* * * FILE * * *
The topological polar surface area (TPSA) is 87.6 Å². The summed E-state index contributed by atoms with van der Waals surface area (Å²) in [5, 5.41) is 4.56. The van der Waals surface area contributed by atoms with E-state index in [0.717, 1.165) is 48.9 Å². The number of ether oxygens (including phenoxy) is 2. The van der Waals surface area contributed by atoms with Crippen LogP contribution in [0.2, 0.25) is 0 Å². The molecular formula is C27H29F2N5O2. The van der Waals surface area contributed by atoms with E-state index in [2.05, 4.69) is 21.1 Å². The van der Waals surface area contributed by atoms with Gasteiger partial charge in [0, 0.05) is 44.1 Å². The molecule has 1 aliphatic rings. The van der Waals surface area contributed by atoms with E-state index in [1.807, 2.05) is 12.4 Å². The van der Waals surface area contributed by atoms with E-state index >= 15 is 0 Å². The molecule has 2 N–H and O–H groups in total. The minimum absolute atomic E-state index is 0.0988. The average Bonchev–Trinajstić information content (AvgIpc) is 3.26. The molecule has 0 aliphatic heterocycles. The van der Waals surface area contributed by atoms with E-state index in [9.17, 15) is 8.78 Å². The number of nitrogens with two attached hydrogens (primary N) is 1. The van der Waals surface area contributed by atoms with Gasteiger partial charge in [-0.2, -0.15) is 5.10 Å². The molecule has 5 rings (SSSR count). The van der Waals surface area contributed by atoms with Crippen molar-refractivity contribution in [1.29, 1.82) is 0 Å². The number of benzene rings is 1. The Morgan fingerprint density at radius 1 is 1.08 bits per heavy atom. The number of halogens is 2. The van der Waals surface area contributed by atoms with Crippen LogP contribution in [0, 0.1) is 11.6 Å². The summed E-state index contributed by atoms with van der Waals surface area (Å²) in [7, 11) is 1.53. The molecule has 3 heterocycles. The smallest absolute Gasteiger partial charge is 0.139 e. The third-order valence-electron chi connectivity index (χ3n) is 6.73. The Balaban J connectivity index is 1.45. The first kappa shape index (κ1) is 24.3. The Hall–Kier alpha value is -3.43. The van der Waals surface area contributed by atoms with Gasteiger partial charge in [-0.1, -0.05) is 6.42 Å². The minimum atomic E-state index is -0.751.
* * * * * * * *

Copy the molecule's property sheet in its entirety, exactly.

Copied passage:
The topological polar surface area (TPSA) is 87.6 Å². The summed E-state index contributed by atoms with van der Waals surface area (Å²) in [5, 5.41) is 4.56. The van der Waals surface area contributed by atoms with E-state index in [0.717, 1.165) is 48.9 Å². The number of ether oxygens (including phenoxy) is 2. The van der Waals surface area contributed by atoms with Crippen LogP contribution in [0.2, 0.25) is 0 Å². The molecular formula is C27H29F2N5O2. The van der Waals surface area contributed by atoms with E-state index in [2.05, 4.69) is 21.1 Å². The van der Waals surface area contributed by atoms with Gasteiger partial charge in [0, 0.05) is 44.1 Å². The molecule has 1 aliphatic rings. The van der Waals surface area contributed by atoms with E-state index in [1.807, 2.05) is 12.4 Å². The van der Waals surface area contributed by atoms with E-state index >= 15 is 0 Å². The molecule has 2 N–H and O–H groups in total. The minimum absolute atomic E-state index is 0.0988. The average Bonchev–Trinajstić information content (AvgIpc) is 3.26. The molecule has 0 aliphatic heterocycles. The van der Waals surface area contributed by atoms with E-state index in [9.17, 15) is 8.78 Å². The number of nitrogens with two attached hydrogens (primary N) is 1. The van der Waals surface area contributed by atoms with Gasteiger partial charge in [-0.2, -0.15) is 5.10 Å². The molecule has 5 rings (SSSR count). The van der Waals surface area contributed by atoms with Crippen molar-refractivity contribution in [1.29, 1.82) is 0 Å². The number of benzene rings is 1. The Morgan fingerprint density at radius 1 is 1.08 bits per heavy atom. The number of halogens is 2. The van der Waals surface area contributed by atoms with Crippen LogP contribution in [0, 0.1) is 11.6 Å². The summed E-state index contributed by atoms with van der Waals surface area (Å²) in [7, 11) is 1.53. The molecule has 3 heterocycles. The smallest absolute Gasteiger partial charge is 0.139 e. The third-order valence-electron chi connectivity index (χ3n) is 6.73. The Balaban J connectivity index is 1.45. The first kappa shape index (κ1) is 24.3. The Hall–Kier alpha value is -3.43. The van der Waals surface area contributed by atoms with Gasteiger partial charge in [-0.1, -0.05) is 6.42 Å². The minimum atomic E-state index is -0.751.